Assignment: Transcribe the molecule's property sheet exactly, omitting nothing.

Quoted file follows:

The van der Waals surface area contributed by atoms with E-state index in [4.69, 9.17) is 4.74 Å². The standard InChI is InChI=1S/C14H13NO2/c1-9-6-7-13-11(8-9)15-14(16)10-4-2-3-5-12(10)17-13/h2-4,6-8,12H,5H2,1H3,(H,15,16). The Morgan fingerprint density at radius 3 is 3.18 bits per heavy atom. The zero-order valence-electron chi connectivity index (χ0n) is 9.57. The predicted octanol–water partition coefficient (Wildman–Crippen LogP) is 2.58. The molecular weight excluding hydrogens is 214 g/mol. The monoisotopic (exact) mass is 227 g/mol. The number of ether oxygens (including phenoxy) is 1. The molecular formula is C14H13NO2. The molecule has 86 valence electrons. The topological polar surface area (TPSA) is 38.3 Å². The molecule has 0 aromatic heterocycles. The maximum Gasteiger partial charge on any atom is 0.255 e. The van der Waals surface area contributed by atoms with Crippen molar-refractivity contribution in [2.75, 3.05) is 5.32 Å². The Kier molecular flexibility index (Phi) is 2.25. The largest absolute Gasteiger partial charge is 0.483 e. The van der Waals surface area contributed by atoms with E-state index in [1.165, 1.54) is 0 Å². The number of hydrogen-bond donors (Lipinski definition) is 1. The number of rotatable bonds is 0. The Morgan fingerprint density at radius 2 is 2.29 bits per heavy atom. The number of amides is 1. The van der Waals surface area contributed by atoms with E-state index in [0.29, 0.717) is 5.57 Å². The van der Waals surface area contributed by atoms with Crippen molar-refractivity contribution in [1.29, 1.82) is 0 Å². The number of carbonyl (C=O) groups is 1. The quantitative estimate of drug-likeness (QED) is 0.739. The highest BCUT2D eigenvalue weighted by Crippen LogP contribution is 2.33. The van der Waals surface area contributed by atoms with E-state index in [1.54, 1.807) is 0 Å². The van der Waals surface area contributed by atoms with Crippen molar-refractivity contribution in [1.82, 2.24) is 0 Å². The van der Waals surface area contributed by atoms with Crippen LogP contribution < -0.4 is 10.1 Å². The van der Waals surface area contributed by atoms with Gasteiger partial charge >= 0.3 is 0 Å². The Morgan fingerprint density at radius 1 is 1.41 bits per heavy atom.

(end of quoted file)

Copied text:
The van der Waals surface area contributed by atoms with E-state index in [4.69, 9.17) is 4.74 Å². The standard InChI is InChI=1S/C14H13NO2/c1-9-6-7-13-11(8-9)15-14(16)10-4-2-3-5-12(10)17-13/h2-4,6-8,12H,5H2,1H3,(H,15,16). The Morgan fingerprint density at radius 3 is 3.18 bits per heavy atom. The zero-order valence-electron chi connectivity index (χ0n) is 9.57. The predicted octanol–water partition coefficient (Wildman–Crippen LogP) is 2.58. The molecular weight excluding hydrogens is 214 g/mol. The monoisotopic (exact) mass is 227 g/mol. The number of ether oxygens (including phenoxy) is 1. The molecular formula is C14H13NO2. The molecule has 86 valence electrons. The topological polar surface area (TPSA) is 38.3 Å². The molecule has 0 aromatic heterocycles. The maximum Gasteiger partial charge on any atom is 0.255 e. The van der Waals surface area contributed by atoms with Crippen molar-refractivity contribution in [2.75, 3.05) is 5.32 Å². The Kier molecular flexibility index (Phi) is 2.25. The largest absolute Gasteiger partial charge is 0.483 e. The van der Waals surface area contributed by atoms with E-state index in [1.165, 1.54) is 0 Å². The number of hydrogen-bond donors (Lipinski definition) is 1. The number of rotatable bonds is 0. The Morgan fingerprint density at radius 2 is 2.29 bits per heavy atom. The number of amides is 1. The van der Waals surface area contributed by atoms with E-state index in [0.29, 0.717) is 5.57 Å². The van der Waals surface area contributed by atoms with Crippen molar-refractivity contribution in [1.29, 1.82) is 0 Å². The number of carbonyl (C=O) groups is 1. The quantitative estimate of drug-likeness (QED) is 0.739. The highest BCUT2D eigenvalue weighted by Crippen LogP contribution is 2.33. The van der Waals surface area contributed by atoms with E-state index in [1.54, 1.807) is 0 Å². The van der Waals surface area contributed by atoms with Crippen molar-refractivity contribution in [1.82, 2.24) is 0 Å². The van der Waals surface area contributed by atoms with Crippen LogP contribution < -0.4 is 10.1 Å². The van der Waals surface area contributed by atoms with Gasteiger partial charge >= 0.3 is 0 Å². The Morgan fingerprint density at radius 1 is 1.41 bits per heavy atom.